Doma Kitchen, a modern Eastern European restaurant from Angelika Corrente and husband Stanislav Mayzalis, has become popular with Marina del Rey locals despite a location hidden in the back corner of a strip mall. Chicken “pelmeni” features Siberian style dumplings packed with house-ground chicken bobbing in flavorful chicken broth. Each bowl comes with a fresh dill garnish and a side of enlightening sour cream.
Kabul native Salim Jalal runs Halal Boys, a tiny Reseda restaurant serving Afghan comfort food. His logo sports sword-shaped skewers, but the menu delves far deeper than grilled meats. Jalal sources thin dumpling skins to produce mantoo, well-spiced ground beef and onion dumplings that he steams and plates on tangy bed of yogurt and cream. He showers dumplings with yellow lentils, dried mint, tomato, and more ground beef. Ashak is a different type of Afghan dumpling with plenty of overlap, but a leek filling.
Hangari Bajirak Kalguksu is best known for knife-cut noodle soups. They’ve sold enough bowls to fuel an expansion at Koreatown’s popular Alexandria Plaza. That said, their Korean-style dumplings – mandu – are another good reason to visit the restaurant. Thin, translucent dumpling skins contain ground pork, scallions, and glass noodles. Hangari steams their mandu and serves them with jalapeño-spiked soy sauce.
Artur Ulikyan hails from Yerevan, Armenia, and has built a following on Encino Plaza’s second floor thanks to private banquets, parties, and Armenian-Russian comfort food. Pelmeni are supple dumplings that come with a choice of ground beef (flap meat) or chicken (thigh). Dumplings are fried until crispy coats form or boiled to maintain a softer texture, dusted with parsley, and served with black pepper and sour cream for dipping.
Nikuman-Ya, Kenichi Usui’s stall in Gardena’s Marukai Market, ostensibly specializes in dim sum, but their weekend-only gyoza may be their higher purpose. In a glass-fronted kitchen, Usui rolls thin dumpling skins that contain juicy, scallion-flecked pork (or chicken) fillings. These pan-fried Japanese dumplings get crispy on the griddle and tout lacy caramelized skirts. Dip the seven-dumpling order in complementary soy sauce.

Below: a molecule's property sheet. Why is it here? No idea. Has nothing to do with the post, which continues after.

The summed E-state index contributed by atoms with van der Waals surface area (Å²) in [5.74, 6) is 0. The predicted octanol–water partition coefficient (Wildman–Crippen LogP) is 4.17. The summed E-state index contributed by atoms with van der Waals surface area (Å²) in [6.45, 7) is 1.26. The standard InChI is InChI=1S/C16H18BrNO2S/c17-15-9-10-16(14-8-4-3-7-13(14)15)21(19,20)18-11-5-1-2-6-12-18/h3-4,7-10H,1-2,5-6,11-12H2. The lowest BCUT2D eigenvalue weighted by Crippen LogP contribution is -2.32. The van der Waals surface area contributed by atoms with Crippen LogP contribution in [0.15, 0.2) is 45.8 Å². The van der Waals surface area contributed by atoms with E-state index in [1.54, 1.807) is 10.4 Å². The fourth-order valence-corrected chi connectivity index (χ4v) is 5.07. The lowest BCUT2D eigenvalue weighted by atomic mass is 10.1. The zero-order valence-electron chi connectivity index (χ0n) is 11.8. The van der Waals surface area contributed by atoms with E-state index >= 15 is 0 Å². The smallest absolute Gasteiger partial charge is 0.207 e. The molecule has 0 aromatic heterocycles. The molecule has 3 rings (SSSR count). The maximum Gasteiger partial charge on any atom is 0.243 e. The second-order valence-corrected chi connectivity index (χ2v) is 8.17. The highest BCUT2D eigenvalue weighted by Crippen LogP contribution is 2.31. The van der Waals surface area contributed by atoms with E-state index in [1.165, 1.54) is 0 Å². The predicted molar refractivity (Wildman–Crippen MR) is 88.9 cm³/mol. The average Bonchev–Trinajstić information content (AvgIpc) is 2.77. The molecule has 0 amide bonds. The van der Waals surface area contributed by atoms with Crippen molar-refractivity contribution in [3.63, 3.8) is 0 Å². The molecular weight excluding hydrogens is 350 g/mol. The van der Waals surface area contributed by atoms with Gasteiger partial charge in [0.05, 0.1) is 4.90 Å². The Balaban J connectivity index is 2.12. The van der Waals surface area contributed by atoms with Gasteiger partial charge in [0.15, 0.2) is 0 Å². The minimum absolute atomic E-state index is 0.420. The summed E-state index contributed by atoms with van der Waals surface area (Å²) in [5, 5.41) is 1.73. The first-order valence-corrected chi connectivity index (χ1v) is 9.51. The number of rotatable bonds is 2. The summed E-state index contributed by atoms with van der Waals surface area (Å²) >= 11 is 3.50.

Wallaporn “Dang” Vattanatham sold Saladang and sister restaurant Saladang Song in 2015, but current owner Anong Karnsomport preserves her Thai culinary legacy, which dates to 1993. The name still references Dang and remains a “sala” (meeting place in Thai). Pun klib are glutinous steamed dumplings filled with a peppery mixture of ground chicken and crushed peanuts. Fried garlic bits rest atop the dumplings and provide kick.
Natasza Congdon helps to carry on Krakow-born mother Elina O'Lague’s vision, which started with a Polish restaurant called Warszawa. The family restaurant debuted in Berkeley in 1972, later relocated to Santa Monica, and has operated as a rebranded restaurant, Solidarity, since 2015. A big back patio with potted succulents and fire pits is clearly the best place to enjoy the family’s “Polish soul food.” Chicken soup features lamb dumplings crafted with leg meat, garlic, dill, onions, and oregano. Solidarity also serves big plates of soup-free lamb dumplings with spicy Dijon mustard.
Yerevan native Evelina Yegiazaryan makes the most of the limited space at Su Beoreg & Monta Factory, a tiny Armenian café she runs in north Pasadena with husband Grant and son Jack. Monta may be listed second in the restaurant name, but are still essential to order. An aluminum tray of open-faced, boat-shaped beef dumplings are seasoned with red pepper and sumac and baked. They’re showered with spicy red pepper paste and treated to a generous serving of tangy garlic cream sauce that uses yogurt as the base.
Tara Gurung Black operates locations of Tara’s Himalayan Cuisine in Palms, Artesia, and Newbury Park. At all three outposts, she features kothey momo, pan-fried dumplings typical of Tibet and Nepal filled with juicy ground chicken and a soft mix of carrot, cauliflower and cabbage. The order of six dumplings comes with achaar, a punchy tomato-based condiment made in-house with well-balanced spices.
The original TKF has thrived since 2004 on Tumanyan Street in Yerevan, Armenia, featuring Georgian comfort food. At their Glendale spinoff, they serve khinkali by the piece. Large dumplings are available boiled or deep-fried filled with choice of ground beef; spinach and mushroom; and sulguni, a tangy, salty cow’s milk cheese. I recommend the first and last options, both deep-fried, and served with a dish of cooling sour cream. NOTE: Tumanyan Khinkali Factory is currently closed for renovations with expected completion on Oct. 30, 2018.